Biophysics: Light, the Eye, and the Brain
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|Course Dates||Weeks||Meeting Times||Status||Instructor(s)||CRN|
|July 14, 2014 - July 25, 2014||2||M-F 12:45-3:35P||Open||Philip Zucker, William Maulbetsch||10483|
Hellen Keller once famously stated, "the only thing worse than being blind is having sight but no vision." With the vision of our scientific predecessors in mind, this course will explore the sense of sight and our current understanding of its related natural systems: light, the eye, and the brain. We will embark on an interdisciplinary journey starting with the basic unit of light, the photon, following it from its creation through to its conversion into neural signals by the eye, and ending at how concepts and images are formed in the brain. We will emphasize the experimental nature of science by including many demos and opportunities to dissect a sheep's eyeball, as well as apply voltages to cockroaches' legs to watch them dance. You will leave this class viewing the world with a whole new perspective on perception.
Each experience or interaction you've ever had relied on your brain's response to signals sent to it from sensory receptors in your eyes, ears, tongue, and skin. Eyesight dominates the rest of the senses, with over a quarter of the brain's energy dedicated to visual perception alone. What is light, and how does it encode information about the world around us? How do our eyes read that code and send the information to the brain? How does our brain make sense of this information and turn it into images and concepts? These are the questions guiding our exploration.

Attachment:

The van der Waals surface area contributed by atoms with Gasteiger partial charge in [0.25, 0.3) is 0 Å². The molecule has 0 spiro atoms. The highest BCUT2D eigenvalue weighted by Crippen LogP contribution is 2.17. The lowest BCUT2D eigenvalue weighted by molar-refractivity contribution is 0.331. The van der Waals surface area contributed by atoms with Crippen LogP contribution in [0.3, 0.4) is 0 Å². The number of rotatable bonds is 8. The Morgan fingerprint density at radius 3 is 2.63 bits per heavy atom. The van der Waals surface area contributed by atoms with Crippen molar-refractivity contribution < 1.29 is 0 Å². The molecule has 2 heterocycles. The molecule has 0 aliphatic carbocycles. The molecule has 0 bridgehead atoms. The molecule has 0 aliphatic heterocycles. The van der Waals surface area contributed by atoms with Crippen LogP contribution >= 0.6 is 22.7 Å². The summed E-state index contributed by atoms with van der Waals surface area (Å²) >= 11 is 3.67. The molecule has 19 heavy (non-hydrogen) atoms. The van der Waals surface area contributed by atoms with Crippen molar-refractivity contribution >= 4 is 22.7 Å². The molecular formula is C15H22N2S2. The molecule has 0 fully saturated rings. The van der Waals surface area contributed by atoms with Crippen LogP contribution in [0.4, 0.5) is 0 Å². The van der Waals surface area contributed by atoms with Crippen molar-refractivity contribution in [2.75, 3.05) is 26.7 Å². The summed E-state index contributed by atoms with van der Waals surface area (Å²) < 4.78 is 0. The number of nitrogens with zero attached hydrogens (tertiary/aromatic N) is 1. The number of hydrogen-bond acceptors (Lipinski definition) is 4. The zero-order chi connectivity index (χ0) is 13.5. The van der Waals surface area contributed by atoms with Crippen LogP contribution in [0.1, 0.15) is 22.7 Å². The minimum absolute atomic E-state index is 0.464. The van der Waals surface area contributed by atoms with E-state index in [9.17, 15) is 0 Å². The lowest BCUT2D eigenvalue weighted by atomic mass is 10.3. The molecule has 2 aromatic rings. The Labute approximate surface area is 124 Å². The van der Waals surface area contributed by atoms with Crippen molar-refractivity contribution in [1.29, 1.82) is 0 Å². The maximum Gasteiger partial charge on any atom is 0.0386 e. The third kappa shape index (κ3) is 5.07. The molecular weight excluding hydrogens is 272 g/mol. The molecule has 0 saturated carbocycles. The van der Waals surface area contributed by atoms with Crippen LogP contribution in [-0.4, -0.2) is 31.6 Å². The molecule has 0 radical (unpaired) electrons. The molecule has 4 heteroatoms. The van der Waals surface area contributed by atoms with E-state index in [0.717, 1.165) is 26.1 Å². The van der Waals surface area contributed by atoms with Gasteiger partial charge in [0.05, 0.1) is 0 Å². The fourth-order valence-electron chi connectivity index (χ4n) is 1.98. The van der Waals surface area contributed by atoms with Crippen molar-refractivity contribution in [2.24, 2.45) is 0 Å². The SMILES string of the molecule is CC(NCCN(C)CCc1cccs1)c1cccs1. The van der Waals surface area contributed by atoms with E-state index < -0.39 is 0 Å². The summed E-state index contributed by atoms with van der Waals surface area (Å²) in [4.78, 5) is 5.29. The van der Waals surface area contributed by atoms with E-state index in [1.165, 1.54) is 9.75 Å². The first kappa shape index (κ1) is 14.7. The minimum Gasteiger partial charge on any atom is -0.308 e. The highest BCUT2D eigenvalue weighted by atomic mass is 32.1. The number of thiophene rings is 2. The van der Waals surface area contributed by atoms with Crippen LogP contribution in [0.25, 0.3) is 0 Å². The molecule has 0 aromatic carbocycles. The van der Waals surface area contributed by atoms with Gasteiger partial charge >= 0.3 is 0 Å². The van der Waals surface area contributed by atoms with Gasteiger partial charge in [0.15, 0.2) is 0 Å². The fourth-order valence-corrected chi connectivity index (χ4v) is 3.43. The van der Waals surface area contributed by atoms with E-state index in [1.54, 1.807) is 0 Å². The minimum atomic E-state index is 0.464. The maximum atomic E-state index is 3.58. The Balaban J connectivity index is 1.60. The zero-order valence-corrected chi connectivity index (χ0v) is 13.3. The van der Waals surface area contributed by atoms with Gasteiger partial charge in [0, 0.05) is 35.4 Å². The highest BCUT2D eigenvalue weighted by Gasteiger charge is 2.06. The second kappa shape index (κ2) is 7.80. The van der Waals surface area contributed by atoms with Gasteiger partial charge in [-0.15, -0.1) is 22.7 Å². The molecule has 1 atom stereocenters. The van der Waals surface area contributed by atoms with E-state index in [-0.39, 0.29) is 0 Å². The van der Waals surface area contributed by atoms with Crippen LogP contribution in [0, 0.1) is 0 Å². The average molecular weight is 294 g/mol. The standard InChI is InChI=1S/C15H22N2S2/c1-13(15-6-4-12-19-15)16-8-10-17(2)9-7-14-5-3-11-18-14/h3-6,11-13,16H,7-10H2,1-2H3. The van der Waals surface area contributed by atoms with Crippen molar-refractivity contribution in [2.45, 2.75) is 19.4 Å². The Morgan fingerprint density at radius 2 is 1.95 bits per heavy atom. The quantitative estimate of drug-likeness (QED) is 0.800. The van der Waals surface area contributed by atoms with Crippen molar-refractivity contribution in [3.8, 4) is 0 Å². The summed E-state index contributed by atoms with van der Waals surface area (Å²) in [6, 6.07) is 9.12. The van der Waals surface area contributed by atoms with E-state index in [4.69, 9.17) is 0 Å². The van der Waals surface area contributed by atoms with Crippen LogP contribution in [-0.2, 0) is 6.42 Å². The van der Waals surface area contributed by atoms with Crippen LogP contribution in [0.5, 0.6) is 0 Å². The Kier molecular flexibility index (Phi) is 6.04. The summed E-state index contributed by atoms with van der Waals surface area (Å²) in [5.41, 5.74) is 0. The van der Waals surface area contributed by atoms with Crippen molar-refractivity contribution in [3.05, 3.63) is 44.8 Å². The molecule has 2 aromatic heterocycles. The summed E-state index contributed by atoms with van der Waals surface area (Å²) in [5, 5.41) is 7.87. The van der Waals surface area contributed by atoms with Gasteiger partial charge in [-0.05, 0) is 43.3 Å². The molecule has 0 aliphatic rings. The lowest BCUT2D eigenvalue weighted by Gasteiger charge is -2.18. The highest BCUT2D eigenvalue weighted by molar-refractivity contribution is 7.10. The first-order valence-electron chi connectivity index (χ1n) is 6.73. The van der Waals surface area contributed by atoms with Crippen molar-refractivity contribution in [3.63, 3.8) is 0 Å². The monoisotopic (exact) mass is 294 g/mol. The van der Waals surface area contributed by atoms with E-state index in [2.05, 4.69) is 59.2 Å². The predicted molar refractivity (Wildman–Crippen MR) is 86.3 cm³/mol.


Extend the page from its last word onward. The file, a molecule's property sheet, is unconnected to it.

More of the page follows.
We begin with a discussion of light and its sources, including the sun, light bulbs, and light reflected off of objects. We will look into how light uses frequency, energy, polarization, direction, and intensity to encode information about the objects surrounding us. We will even begin to introduce a sampling of quantum mechanics as we try to answer the question, Is light a particle or a wave?
We then move onto what the eye is made of, how it captures light, and the process through which it reads and sends the information stored in light to the brain. We will view the eye at both the macroscopic level, through the dissection of an actual sheep's eye, as well as the micro and nano scales, through cell membranes and the ion channels that serve as their gatekeepers. The random motion of molecules, a phenomenon known as diffusion, will be shown to be the fundamental driving force behind all cellular operations. At this point we will have everything we need to discuss how nerve cells talk to each other, which you will get to see firsthand in the signals sent along the leg of a cockroach.
Finally we will learn about how the brain synthesizes the vast quantities of visual data sent to it every second our eyes are open. Lines, faces, colors, movement, all of these are hugely complex challenges for the brain, but are nonetheless central to our interpretation of the world. Brain studies including optical illusions will give us insight into how our brains make quick sense of all of this visual information, which we will contrast with the state of the art in robot and computer technologies attempting to tackle these same challenges. Trade in your old eyes for a fancy new pair of scientist's eyes by taking Biophysics: Light, the Eye, and the Brain
*Please note: This course has a Material Fee of $125.00.